>And they returned the favor at Waterloo

      Yeah yeah but the napoleon army was crippled, and that fuck of Grouchy didnt showed up. But he win against the prussian at the Battle of Wavre.

      But it changed nothing

      Napoleon lost.

      Yeah, France got its industrial heartland wrecked then a shitload of coal mines got flooded and factories were stolen/destroyed by the retreating German armies. It explains why they wanted so much to have a peace treaty that would durably weaken Germany to the point it seems excessiveley punishing to some, because areas like the Ruhr valley were intact while they had to rebuild basically the entire northeastern part of their country. Versailles was an unhappy compromise for everyone.

      >why they wanted so much to have a peace treaty that would durably weaken Germany to the point it seems excessiveley punishing to some
      >to some
      Learn English and then have a nice day.

      What's with the baguetteboos in this thread? Last time we had that we cucked them out of the Australian deal.

  18. 1 month ago
    Anonymous

    The Prussians were one of the first armies using breechloaders instead of muzzleloaders

  19. 1 month ago
    Anonymous

    Logistics, logistics and more logistics.

    1. They had the most developed train network in (continental) Europe at the time competing against the UK at peer level

    2. Figured out the most effective train timetables for troop and material transport, allowing them to completely gather their army before the French managed to, even though the French declared war on THEM (granted it was a manufactured war and Prussia wanted it, but it was important for them to look like the Defender here).

    3. Logistics also meant better industry which meant more advanced rifles and higher range artillery. Prussian artillery easily outranged the French one, additionally Prussians had more rifles that could be fired and reloaded while lying on the ground, while France was still deep in their Line Infantry system arranging as blocks of men, all reloading while standing.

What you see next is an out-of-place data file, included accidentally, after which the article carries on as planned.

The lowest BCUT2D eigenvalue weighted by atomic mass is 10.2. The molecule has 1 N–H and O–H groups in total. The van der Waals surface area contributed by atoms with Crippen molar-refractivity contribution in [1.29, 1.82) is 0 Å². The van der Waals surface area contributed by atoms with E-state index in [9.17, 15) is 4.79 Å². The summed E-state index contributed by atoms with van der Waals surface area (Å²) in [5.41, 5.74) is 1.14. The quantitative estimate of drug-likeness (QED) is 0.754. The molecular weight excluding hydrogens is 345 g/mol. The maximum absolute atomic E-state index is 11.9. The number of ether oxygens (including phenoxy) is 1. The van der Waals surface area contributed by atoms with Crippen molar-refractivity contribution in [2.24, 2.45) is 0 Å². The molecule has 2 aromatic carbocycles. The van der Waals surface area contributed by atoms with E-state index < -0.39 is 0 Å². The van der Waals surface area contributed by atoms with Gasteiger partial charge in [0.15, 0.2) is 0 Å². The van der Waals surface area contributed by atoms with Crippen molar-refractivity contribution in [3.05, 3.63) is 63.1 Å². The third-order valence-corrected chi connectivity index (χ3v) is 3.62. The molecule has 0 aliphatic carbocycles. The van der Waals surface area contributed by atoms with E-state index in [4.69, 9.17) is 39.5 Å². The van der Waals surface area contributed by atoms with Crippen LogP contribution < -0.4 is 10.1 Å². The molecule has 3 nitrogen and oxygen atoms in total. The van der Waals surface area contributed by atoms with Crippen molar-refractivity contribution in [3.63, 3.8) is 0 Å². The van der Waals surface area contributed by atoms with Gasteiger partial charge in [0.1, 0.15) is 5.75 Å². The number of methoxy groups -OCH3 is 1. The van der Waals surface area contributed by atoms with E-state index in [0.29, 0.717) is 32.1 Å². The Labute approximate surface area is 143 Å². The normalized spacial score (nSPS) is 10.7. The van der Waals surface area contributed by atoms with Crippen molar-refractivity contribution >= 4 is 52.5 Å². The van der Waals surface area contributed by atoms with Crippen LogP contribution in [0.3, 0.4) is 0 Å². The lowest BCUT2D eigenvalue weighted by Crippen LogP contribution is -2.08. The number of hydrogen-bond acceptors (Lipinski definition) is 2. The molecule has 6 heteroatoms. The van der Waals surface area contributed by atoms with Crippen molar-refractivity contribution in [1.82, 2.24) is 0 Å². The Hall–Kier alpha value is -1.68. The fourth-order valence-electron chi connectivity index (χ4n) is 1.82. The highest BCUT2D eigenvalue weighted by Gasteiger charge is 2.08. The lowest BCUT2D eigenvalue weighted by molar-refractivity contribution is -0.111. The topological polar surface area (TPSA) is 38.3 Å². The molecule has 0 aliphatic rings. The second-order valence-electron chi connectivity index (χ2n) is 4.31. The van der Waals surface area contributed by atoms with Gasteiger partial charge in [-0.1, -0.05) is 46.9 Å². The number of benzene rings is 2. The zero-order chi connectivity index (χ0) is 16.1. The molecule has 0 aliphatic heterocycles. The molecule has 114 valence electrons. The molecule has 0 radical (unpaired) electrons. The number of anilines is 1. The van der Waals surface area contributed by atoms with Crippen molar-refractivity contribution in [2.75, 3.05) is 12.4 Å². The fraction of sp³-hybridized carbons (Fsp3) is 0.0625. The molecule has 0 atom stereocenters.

So the short version is "France still lived in the Napoleonic Age Age because it worked for them. Prussia was already thinking in the Industrial Age". It was essentially like if Russia and NATO would go to war now... just decades between the two in terms of military doctrine to the point that Russia, regardless of numbers, isn't even close to being a peer anymore.

    • 1 month ago
      Anonymous

      Much was already stated in this thread but here is a very good video comparing the Dreyse rifle of Prussia with the Chassepot of France. While the Dreyse is often portrayed as the worse gun (and it technically is) the differences are not as grave as one might think:

      Also a very good video about the Battle of Königgrätz and the infantry tactics used by Prussia and Austria:

      >while France was still deep in their Line Infantry system arranging as blocks of men, all reloading while standing.
      No. The breechloading Chassepot rifle became the service weapon of France in 1866. And France was famous for its aggressive skirmishing tactics during the Italian Wars against Austria. But generally the french favoured more rigid defensive tactics during the Franco-Prussian War which could in turn be exploited by the Germans.

      [...]
      Napoleon lost.
      [...]
      >why they wanted so much to have a peace treaty that would durably weaken Germany to the point it seems excessiveley punishing to some